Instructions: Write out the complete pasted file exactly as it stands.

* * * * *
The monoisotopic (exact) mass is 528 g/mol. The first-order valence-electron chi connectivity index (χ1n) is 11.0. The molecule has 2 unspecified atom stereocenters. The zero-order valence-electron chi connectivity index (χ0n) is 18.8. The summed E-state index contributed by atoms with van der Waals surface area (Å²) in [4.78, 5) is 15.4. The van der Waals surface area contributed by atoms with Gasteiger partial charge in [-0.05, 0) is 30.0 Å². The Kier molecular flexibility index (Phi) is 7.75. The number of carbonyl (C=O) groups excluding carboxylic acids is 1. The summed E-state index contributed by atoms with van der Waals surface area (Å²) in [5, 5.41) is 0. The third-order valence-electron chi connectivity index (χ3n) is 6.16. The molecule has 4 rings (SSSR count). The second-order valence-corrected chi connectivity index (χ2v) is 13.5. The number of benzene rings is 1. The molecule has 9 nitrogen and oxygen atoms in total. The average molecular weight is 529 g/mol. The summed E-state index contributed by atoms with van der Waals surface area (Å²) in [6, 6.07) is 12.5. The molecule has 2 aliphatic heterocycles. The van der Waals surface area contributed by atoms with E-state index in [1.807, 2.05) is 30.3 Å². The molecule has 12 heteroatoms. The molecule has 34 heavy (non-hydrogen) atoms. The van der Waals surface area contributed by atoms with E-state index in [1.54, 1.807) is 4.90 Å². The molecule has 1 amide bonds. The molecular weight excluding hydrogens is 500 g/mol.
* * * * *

The monoisotopic (exact) mass is 528 g/mol. The first-order valence-electron chi connectivity index (χ1n) is 11.0. The molecule has 2 unspecified atom stereocenters. The zero-order valence-electron chi connectivity index (χ0n) is 18.8. The summed E-state index contributed by atoms with van der Waals surface area (Å²) in [4.78, 5) is 15.4. The van der Waals surface area contributed by atoms with Gasteiger partial charge in [-0.05, 0) is 30.0 Å². The Kier molecular flexibility index (Phi) is 7.75. The number of carbonyl (C=O) groups excluding carboxylic acids is 1. The summed E-state index contributed by atoms with van der Waals surface area (Å²) in [5, 5.41) is 0. The third-order valence-electron chi connectivity index (χ3n) is 6.16. The molecule has 4 rings (SSSR count). The second-order valence-corrected chi connectivity index (χ2v) is 13.5. The number of benzene rings is 1. The molecule has 9 nitrogen and oxygen atoms in total. The average molecular weight is 529 g/mol. The summed E-state index contributed by atoms with van der Waals surface area (Å²) in [6, 6.07) is 12.5. The molecule has 2 aliphatic heterocycles. The van der Waals surface area contributed by atoms with E-state index in [1.807, 2.05) is 30.3 Å². The molecule has 12 heteroatoms. The molecule has 34 heavy (non-hydrogen) atoms. The van der Waals surface area contributed by atoms with E-state index in [1.54, 1.807) is 4.90 Å². The molecule has 1 amide bonds. The molecular weight excluding hydrogens is 500 g/mol.